This week my computer broke down. Yay! I usually grade students’ homework/quizzes, etc. within a week and now it took me two weeks to grade their work because my computer was out to be repaired. I had to re-install everything so what a huge amount of time I spent on just getting “set up” all over again. It reminded me that our online students might have problems with their computers too and we must be willing to work with them if/when these problems can occur.
So anyway, here’s my week’s post:
This week we learned how to best manage our classroom and create harmony in an online class.
This week we had to:
- Read: Ko & Rossen, Chapter 11: Classroom Management and Facilitation, pp. 318-end and Chapter 12: Special Issues if you wish.
Points: Student activities and participation, tips for synchronous and asynchronous discussions, team teaching / privacy, identity, noisy/quiet./disruptive student behaviors.
- Read: Lisa M Lane, Insidious Pedagogy (2009)
- Read: Jennifer Demski, Rebuilding the LMS for the 21st Century (2012)
- See Joyce Seitzinger’s Moodle Tool Guide (2010), an example of an LMS critique based on pedagogical goals
A few things I gathered from our readings…
Chapter 12 of our textbook discussed Classroom Management and the Special Issues which differ from a class taught on campus. Two main topics discussed were student behavior problems and privacy concerns.
Over the years I have created many handouts I distribute to students. They go along with whatever we are learning in our textbook. Students have told me they really enjoy the handouts I give them. I usually make them accessible on Blackboard and students can open, download and/or print them out. I project them in the classroom on our projector as well. Some of the handouts I get from different websites while others are entirely my own. I ask my students to use them to learn French (the subject I predominately teach) but not to share with others who aren’t enrolled in our course.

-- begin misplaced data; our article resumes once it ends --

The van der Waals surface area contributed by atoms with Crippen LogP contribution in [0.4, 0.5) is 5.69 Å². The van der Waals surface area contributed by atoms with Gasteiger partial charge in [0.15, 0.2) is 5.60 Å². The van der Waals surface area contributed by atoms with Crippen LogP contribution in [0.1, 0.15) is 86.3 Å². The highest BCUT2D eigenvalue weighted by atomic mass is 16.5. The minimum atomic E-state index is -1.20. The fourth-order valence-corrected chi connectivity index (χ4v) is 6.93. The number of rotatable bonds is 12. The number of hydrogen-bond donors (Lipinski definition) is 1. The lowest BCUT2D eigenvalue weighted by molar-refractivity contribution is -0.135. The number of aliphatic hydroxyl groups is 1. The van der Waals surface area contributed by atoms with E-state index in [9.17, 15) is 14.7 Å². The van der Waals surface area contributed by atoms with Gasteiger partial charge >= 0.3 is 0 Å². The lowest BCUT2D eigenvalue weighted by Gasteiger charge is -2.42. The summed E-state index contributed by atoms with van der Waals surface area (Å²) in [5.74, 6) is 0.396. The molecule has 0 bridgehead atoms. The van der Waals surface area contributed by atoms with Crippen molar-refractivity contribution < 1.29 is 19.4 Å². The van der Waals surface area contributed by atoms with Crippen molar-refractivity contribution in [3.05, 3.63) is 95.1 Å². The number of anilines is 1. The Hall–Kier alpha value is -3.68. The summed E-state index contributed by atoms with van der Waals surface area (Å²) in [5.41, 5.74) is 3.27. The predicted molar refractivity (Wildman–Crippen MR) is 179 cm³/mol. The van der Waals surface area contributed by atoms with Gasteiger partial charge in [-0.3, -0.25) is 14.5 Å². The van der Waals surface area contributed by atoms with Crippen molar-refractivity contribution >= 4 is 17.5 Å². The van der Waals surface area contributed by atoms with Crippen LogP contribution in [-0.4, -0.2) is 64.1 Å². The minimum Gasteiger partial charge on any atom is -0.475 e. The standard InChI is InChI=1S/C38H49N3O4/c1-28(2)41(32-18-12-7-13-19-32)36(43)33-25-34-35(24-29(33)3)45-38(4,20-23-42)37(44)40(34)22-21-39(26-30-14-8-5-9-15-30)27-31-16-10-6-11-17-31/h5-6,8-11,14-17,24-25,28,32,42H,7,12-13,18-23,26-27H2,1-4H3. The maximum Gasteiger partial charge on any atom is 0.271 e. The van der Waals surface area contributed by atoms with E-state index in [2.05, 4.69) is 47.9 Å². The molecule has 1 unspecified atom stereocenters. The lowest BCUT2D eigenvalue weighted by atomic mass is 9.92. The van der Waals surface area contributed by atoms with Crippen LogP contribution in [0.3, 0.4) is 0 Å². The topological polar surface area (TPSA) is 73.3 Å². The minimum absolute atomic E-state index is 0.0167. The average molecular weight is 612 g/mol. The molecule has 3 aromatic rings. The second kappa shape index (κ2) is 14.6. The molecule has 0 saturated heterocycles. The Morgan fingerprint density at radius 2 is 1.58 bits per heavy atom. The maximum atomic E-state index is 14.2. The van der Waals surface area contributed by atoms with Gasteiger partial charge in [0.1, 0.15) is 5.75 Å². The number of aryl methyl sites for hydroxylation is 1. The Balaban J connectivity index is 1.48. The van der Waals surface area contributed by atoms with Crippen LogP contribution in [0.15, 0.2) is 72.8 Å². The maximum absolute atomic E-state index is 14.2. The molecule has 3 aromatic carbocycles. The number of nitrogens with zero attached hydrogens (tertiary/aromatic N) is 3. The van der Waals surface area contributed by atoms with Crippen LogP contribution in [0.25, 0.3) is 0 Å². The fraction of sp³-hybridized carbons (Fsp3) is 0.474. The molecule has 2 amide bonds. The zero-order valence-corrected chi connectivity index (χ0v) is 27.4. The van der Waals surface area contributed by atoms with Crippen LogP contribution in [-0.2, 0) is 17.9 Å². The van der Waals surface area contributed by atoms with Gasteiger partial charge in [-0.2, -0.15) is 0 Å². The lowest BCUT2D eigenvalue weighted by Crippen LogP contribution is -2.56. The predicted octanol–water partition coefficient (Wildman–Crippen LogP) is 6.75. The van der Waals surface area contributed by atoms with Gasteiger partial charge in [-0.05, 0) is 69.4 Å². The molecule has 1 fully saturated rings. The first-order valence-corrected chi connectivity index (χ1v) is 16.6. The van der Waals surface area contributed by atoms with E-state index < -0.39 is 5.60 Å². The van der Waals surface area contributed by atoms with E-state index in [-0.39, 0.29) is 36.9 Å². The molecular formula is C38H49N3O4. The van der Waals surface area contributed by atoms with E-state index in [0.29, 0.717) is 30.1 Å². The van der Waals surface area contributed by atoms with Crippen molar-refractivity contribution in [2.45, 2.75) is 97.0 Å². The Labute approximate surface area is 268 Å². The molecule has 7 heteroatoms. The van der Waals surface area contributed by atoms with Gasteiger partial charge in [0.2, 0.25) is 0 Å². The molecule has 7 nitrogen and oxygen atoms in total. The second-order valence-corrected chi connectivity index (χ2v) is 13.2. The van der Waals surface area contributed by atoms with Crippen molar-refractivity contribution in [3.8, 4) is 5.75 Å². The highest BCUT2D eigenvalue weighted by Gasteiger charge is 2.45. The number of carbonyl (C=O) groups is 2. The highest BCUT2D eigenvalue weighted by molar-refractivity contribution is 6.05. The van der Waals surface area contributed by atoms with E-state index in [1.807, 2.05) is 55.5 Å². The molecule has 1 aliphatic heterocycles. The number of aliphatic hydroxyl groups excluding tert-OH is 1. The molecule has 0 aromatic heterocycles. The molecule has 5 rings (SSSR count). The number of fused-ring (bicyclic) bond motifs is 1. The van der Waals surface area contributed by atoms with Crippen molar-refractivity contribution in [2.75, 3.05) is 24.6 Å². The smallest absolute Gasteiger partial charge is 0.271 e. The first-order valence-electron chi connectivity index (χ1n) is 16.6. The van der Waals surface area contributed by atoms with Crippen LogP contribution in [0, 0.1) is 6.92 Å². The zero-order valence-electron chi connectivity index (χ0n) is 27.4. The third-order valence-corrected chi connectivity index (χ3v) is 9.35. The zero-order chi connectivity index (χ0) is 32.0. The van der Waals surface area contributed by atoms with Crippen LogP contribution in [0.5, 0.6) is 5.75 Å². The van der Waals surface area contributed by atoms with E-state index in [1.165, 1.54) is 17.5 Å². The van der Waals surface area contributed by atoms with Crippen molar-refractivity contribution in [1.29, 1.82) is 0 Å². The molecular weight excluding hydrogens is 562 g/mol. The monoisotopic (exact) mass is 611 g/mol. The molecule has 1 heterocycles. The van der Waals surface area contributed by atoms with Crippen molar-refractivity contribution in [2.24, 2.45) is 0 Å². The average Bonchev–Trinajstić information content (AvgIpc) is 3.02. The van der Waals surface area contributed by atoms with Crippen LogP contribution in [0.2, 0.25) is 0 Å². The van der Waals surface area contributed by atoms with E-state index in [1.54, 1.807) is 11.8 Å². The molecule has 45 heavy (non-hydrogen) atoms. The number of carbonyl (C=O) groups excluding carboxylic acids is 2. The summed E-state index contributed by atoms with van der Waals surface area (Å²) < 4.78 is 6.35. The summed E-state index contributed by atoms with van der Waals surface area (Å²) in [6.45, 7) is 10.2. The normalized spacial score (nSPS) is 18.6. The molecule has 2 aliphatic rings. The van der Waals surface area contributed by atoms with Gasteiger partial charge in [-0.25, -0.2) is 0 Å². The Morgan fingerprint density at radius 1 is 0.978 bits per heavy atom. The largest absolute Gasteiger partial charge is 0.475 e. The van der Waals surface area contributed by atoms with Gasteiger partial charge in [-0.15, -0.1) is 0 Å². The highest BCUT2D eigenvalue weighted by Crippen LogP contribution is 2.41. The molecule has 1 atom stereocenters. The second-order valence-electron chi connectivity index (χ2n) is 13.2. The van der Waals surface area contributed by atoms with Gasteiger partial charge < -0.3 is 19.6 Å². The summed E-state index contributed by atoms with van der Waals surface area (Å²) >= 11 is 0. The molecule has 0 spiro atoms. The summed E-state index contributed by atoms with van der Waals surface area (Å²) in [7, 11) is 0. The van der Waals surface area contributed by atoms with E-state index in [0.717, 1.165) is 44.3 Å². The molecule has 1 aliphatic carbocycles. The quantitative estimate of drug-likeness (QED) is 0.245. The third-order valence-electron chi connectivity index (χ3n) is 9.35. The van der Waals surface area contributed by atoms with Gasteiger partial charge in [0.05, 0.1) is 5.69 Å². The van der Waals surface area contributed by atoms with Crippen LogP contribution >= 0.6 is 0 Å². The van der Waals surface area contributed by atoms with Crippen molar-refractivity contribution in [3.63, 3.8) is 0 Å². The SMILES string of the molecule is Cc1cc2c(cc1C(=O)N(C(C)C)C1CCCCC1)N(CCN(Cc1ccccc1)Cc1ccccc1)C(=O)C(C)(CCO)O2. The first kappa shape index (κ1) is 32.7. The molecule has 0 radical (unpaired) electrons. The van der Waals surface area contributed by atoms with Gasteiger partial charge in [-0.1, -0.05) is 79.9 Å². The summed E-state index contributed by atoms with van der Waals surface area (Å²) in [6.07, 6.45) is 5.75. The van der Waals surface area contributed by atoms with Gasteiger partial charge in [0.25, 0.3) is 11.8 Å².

Here’s an example of one of my handouts:
The textbook didn’t only mention privacy in terms of what we distribute to our students, as instructors but also on what we share about our personal life. I tend to keep my personal and professional life separate. However, I am personable with my students by taking interest in their hobbies, family life, etc. I also share a little bit about what I enjoy doing during my free time such as spending time with my family.
Chapter 12 focused a lot on how to manage student behavior online. Having complete one of my two Master degrees completely online, I remember noticing different student issues such as students being “domineering” and trying to control all the posts on the Discussion Board. I liked the advice given on redirecting the “conversation” to the original topic and sharing ideas respectfully.
I liked what Lisa wrote in the article Insidious Pedagogy (2009): “It’s important to make a distinction between a teacher experienced in instruction, and one experienced in using the Web to instruct.” I can relate to that because in languages it’s similar. One can speak a language but teaching it is a complete different ball game. Some of my childhood friends from France sometimes tell me they couldn’t explain principles in the French language (even if they speak it fluently). Knowing something and knowing how to teach it, is very different. Having access to sites such as Blackboard is useful but we must plug in the appropriate content organized in a way that is easy and simple enough for students to figure out. That can be challenging and I believe through trial and error we learn to best organize our work. I like using Blackboard for my blended class (and would for an online course as well). I have seen professors also have their own websites. I haven’t figured out how they limit content so only students can see/have access to the class (I have a website but haven’t used it to for the classes I teach).
I like the idea of students helping build the content, as mentionned in the article Rebuilding the LMS for the 21st Century (2012): “Taking the idea one step further, faculty at the college wanted the ability to build projects over many years, allowing students to add to the work of those who’ve taken the seminar before them.” Every semester I listen to students’ feedback about how I organize my Blackboard. I listen to their comments and suggestions.
Finally, here is my screen-cast video on using different tools online. I experimented with VideoThread and also showed how to create assignments in Blackboard. The video could have been hours in length since there are so many tools one can incorporate but I limited it to just six minutes:
Have a great weekend everyone!